Dealing With Negative Comments
No matter how politely you and your team write articles and blog posts, you are bound to receive negative comments. There is just no avoiding it, and the beauty is that everyone has a chance to give their opinion. Embrace that.
One of the worst things you can do on your site is to ignore negative comments and never post them or reply to them privately. It will give a reader one more reason to dislike your website and ultimately, your radio station. And that will give them a reason to leave more negative comments in the future.
If your post was missing something or the wrong message was conveyed, then apologize and move on accepting that not every reader will agree. Just remember to look at every one of these opportunities as a chance to win another ambassador for your radio station.
Dealing With Spam Comments
You should understand how and why spam comments appear in the first place. Essentially, most spam comments are part of someone’s poor SEO strategy aimed at getting as many links to their website out there as possible. This isn’t the answer to higher rankings, by the way, and search engines actually penalize sites for doing this now.
Most spam comments are not posted manually, but with a help of special spamming software.
If your website is open for comments, sooner or later you’ll experience comment spam. As your blog grows, comment spam can become a daily hassle.
Here are a few ways to combat spam comments:
- Enable comment moderation: This means every comment will be emailed to you for approval before it gets published on your site. This should be required of all sites allowing comments.
- Turn off trackbacks: A trackback is a notification that someone else has linked to one of your posts. Picture a trackback as a conversation that links two blog posts together.
- Automatically close comments after 30 days on all your posts. You will get most of your valid comments during the first few weeks after you publish a post. Spam robots will try to add comments regardless of the article date.
- Use a comment blacklist: This allows you to clean your moderation queue by creating a blacklist of spammy words, websites and IP addresses. Browse through the past spam comments and add all the IP’s and common spammy words to the box.
- Use comment moderation plugins to monitor your site: These options include Akismet, CleanTalk Anti-Spam, AntiSpam Bee, Titan Anti-Spam, and WPBruiser. All of these filter all the comments for you without any additional settings needed, but most are not free for business websites.
Third-Party Comment Systems
Facebook comments is the only one of these third-party options that is free. A few site administrators we’ve talked to say that they can manually remove spam comments, but there’s no way to automatically deny them. That means that they appear for a short time before they are removed. So, the moderation tools within Facebook Comments must be improved for this to be a great option.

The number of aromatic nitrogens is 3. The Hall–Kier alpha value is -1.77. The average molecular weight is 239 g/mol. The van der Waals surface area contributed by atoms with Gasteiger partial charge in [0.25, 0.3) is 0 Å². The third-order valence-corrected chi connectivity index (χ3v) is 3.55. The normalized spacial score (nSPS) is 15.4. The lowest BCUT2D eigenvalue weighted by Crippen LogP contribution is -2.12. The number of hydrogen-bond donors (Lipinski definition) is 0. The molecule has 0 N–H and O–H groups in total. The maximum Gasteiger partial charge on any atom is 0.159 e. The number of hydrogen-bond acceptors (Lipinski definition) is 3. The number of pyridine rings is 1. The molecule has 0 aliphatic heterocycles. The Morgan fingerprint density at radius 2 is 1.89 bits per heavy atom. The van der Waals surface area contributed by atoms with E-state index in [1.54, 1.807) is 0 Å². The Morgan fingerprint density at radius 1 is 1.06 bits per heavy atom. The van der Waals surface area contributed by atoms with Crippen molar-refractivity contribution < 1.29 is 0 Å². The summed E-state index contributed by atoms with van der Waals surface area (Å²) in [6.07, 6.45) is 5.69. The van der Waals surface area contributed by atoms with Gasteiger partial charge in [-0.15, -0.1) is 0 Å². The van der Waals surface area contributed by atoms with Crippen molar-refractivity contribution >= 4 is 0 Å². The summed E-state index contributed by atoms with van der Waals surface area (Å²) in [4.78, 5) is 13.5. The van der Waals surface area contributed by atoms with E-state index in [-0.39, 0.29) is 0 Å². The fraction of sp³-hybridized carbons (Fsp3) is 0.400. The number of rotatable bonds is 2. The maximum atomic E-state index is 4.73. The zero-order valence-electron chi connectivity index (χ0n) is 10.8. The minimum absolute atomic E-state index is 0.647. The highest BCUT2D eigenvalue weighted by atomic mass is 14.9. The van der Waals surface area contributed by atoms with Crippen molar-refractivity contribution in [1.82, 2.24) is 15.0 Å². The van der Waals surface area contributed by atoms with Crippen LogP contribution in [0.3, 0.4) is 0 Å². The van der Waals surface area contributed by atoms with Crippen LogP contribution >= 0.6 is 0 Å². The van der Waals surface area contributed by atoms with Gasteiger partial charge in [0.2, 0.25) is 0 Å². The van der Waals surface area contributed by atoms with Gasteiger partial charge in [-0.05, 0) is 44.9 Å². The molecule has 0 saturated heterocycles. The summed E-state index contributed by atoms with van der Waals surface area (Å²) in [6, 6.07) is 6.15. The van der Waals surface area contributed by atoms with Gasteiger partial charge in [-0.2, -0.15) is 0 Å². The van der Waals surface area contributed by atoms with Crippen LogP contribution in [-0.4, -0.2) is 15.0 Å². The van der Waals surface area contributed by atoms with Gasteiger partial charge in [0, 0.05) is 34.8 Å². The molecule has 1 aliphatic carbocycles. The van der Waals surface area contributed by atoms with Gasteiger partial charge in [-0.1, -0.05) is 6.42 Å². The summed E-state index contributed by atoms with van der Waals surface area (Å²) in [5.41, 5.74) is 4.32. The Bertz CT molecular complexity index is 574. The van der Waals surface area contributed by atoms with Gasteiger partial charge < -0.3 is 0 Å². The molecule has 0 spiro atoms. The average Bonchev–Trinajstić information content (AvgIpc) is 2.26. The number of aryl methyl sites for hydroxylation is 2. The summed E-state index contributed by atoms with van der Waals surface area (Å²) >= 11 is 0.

The other paid options we’ve mentioned either use algorithms and a forced login to eliminate spammers from commenting on your website, but they are not completely spam-free. Each has its own pros and cons.
The main pro with these third-party commenting systems is that comments use their data centers rather than the server your site is hosted on. If the load from your comments isn’t on your host server, it means you won’t have to deal with enormous comments databases that can slow your site down over time. We highly recommend culling old comments at least once per year to keep your site running fast.
Is there time involved with moderating comments? Sure! Anything that’s going to benefit your website is going to take time. You should never open your comments to be automatically approved to save time. This opens your site up to spam, malware and blacklisting.
Should you allow comments on everything? Absolutely not. Contests and events that only appear on your website for a couple of weeks might not warrant opening comments. So, pick and choose. Personally, I recommend only allowing comments for the local news posts that you and your team create. How much time can be devoted to comment moderation should be the deciding factor as to open comments for other categories like national news, sports, etc.
So, are comments good? For most radio station websites, absolutely. If your readers love the news and blog posts you’re creating, they will keep coming back. Comments are just one aspect of building trust and keeping that connection. In some cases, comments can attract more eyes that the article they are about. If you can encourage readers to involve themselves, engage and share your content, then better rankings and more visitors to your website are part of the reward.